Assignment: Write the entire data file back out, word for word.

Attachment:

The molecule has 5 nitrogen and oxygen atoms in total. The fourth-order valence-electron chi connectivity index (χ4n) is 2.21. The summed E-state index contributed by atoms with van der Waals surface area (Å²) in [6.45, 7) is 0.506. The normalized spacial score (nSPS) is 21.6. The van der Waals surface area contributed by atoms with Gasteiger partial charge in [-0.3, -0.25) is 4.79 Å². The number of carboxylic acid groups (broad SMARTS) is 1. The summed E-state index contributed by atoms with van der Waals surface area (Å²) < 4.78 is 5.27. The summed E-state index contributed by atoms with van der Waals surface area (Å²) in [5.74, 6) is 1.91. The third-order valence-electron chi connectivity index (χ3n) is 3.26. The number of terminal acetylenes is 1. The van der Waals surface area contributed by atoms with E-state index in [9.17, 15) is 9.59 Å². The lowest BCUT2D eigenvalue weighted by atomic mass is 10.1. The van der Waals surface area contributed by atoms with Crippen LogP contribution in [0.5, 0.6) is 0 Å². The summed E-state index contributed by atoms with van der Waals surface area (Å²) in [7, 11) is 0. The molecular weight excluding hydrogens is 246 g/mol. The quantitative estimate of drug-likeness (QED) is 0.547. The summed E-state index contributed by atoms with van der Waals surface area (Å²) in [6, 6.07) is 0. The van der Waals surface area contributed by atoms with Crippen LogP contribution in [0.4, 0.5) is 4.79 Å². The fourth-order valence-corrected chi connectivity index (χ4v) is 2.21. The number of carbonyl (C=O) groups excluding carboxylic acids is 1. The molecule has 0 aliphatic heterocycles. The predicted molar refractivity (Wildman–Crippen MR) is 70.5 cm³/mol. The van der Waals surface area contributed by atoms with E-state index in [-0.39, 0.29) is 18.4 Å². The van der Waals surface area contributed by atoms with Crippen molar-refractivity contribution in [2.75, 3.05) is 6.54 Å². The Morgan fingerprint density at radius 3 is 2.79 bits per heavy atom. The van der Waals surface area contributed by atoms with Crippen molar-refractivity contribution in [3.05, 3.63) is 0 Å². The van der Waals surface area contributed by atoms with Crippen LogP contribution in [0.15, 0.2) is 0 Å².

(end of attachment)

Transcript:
The molecule has 5 nitrogen and oxygen atoms in total. The fourth-order valence-electron chi connectivity index (χ4n) is 2.21. The summed E-state index contributed by atoms with van der Waals surface area (Å²) in [6.45, 7) is 0.506. The normalized spacial score (nSPS) is 21.6. The van der Waals surface area contributed by atoms with Gasteiger partial charge in [-0.3, -0.25) is 4.79 Å². The number of carboxylic acid groups (broad SMARTS) is 1. The summed E-state index contributed by atoms with van der Waals surface area (Å²) < 4.78 is 5.27. The summed E-state index contributed by atoms with van der Waals surface area (Å²) in [5.74, 6) is 1.91. The third-order valence-electron chi connectivity index (χ3n) is 3.26. The number of terminal acetylenes is 1. The van der Waals surface area contributed by atoms with E-state index in [9.17, 15) is 9.59 Å². The lowest BCUT2D eigenvalue weighted by atomic mass is 10.1. The van der Waals surface area contributed by atoms with Crippen LogP contribution in [0.5, 0.6) is 0 Å². The summed E-state index contributed by atoms with van der Waals surface area (Å²) in [7, 11) is 0. The molecular weight excluding hydrogens is 246 g/mol. The quantitative estimate of drug-likeness (QED) is 0.547. The summed E-state index contributed by atoms with van der Waals surface area (Å²) in [6, 6.07) is 0. The van der Waals surface area contributed by atoms with Crippen LogP contribution in [0.4, 0.5) is 4.79 Å². The fourth-order valence-corrected chi connectivity index (χ4v) is 2.21. The number of carbonyl (C=O) groups excluding carboxylic acids is 1. The molecule has 0 aliphatic heterocycles. The predicted molar refractivity (Wildman–Crippen MR) is 70.5 cm³/mol. The van der Waals surface area contributed by atoms with E-state index in [-0.39, 0.29) is 18.4 Å². The van der Waals surface area contributed by atoms with Crippen molar-refractivity contribution in [2.75, 3.05) is 6.54 Å². The Morgan fingerprint density at radius 3 is 2.79 bits per heavy atom. The van der Waals surface area contributed by atoms with Crippen molar-refractivity contribution in [3.05, 3.63) is 0 Å². The van der Waals surface area contributed by atoms with Crippen LogP contribution in [0.15, 0.2) is 0 Å².